Reflections on the Inclusive Museum Conference
The inaugural conference was held at the Museum Volkenkunde in Leiden, the Netherlands in 2008 prompted by the assassination of Theo van Gogh in 2004 and the controversy that followed. Van Gogh’s killer, a Dutch-Moroccan purportedly associated with a Dutch terrorist group called the Hofstad Network, attached a note to Theo van Gogh’s body that critiqued many Dutch politicians and their Jewish associates.
This prejudice sparked a lot of controversy in the Netherlands and worldwide. The Netherlands education sector reacted with the Dancing with Diversity initiative, which attempted to include a broader range of cultures and ethnicities in the heritage sector. This tension furthermore motivated the executive director of the Inclusive Museum Conference, Amareswar Galla, to found the conference and the associated Inclusive Museum Knowledge Community to encourage “strategies and have a dialogue that is inclusive for all people.” Furthermore, the goal of this knowledge community and these conferences is to help museums and museum practitioners to deal with post-colonial multiculturalism.
The conference is hosted in a different city and country each year. This year, the conference was hosted by the National Underground Railroad Freedom Centre in Cincinnati, Ohio. The theme was urbanism, inclusion, and cultural freedoms with sub-themes of visitors, collections, and representations.
A broad range of topics were addressed at the conference, ranging from Dr. Louise McWhinnie’s presentation of how the country of the United States can be viewed as a museum in and of itself -with its hotel signs and billboards acting as museum objects within this museum space – to Sarah Graves’ presentation on volunteer motivation and retention in museums. The broader conversation throughout the conference, however, focused largely on the inclusion of various groups within the museum as well as how to include visitors of different abilities in the museum.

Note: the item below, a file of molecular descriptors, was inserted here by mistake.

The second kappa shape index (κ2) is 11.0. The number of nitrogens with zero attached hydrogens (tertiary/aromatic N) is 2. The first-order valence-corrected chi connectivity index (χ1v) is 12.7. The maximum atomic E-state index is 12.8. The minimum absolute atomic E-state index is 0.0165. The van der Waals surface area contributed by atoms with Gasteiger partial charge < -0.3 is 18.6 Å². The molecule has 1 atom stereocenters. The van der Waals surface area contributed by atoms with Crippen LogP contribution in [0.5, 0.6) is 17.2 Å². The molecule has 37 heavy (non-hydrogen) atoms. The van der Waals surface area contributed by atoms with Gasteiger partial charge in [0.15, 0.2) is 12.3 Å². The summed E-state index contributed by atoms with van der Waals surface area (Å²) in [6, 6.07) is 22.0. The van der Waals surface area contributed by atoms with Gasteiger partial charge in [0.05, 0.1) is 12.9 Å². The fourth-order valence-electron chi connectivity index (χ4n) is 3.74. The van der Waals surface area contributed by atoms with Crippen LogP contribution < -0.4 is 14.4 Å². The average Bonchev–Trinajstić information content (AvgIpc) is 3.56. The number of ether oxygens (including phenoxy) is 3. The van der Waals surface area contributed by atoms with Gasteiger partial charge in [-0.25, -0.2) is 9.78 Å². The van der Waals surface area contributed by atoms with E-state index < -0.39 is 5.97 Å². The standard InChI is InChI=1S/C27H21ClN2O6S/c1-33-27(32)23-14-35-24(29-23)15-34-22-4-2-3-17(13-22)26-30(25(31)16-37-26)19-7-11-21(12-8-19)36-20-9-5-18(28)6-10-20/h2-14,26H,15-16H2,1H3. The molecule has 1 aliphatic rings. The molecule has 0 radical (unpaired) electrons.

Regina Carswell Russo, Chief of Communications at the Contemporary Arts Centre in Cincinnati, explained how marketing and advertising can help to make a wide variety of people feel more comfortable and included into art and museum spaces. In other words, using advertising to represent a wide range of people removes a potential barrier to visiting these spaces. As Tonya Matthews also said during the conference, “When we have institutions that keep people like this out, we’re inadvertently holding ourselves back.” Tony Lawson and Jessica Urban of the Cincinnati Children’s Museum approached inclusiveness in the museum space from the perspective of making the museum more accessible for children on the autism spectrum who can often be irritated by the overwhelming sensorial experiences of interactive exhibitions at hands-on children’s museums.
The inclusion of different races and ethnicities in the museum was a hot topic at this conference – especially due to the location of the conference, the current state of racial relations in the United States, as well as the Underground Railroad Freedom Centre’s position at the historic intersection between free and slave states during the American Civil War.
The focus of the next Inclusive Museum Conference is Diaspora, Integration, and Museums and will be held the 15th to the 17th of September, 2017 at the University of Manchester in the United Kingdom. You can find more information, submit a proposal, or register for the 2017 conference here: http://onmuseums.com/2017-conference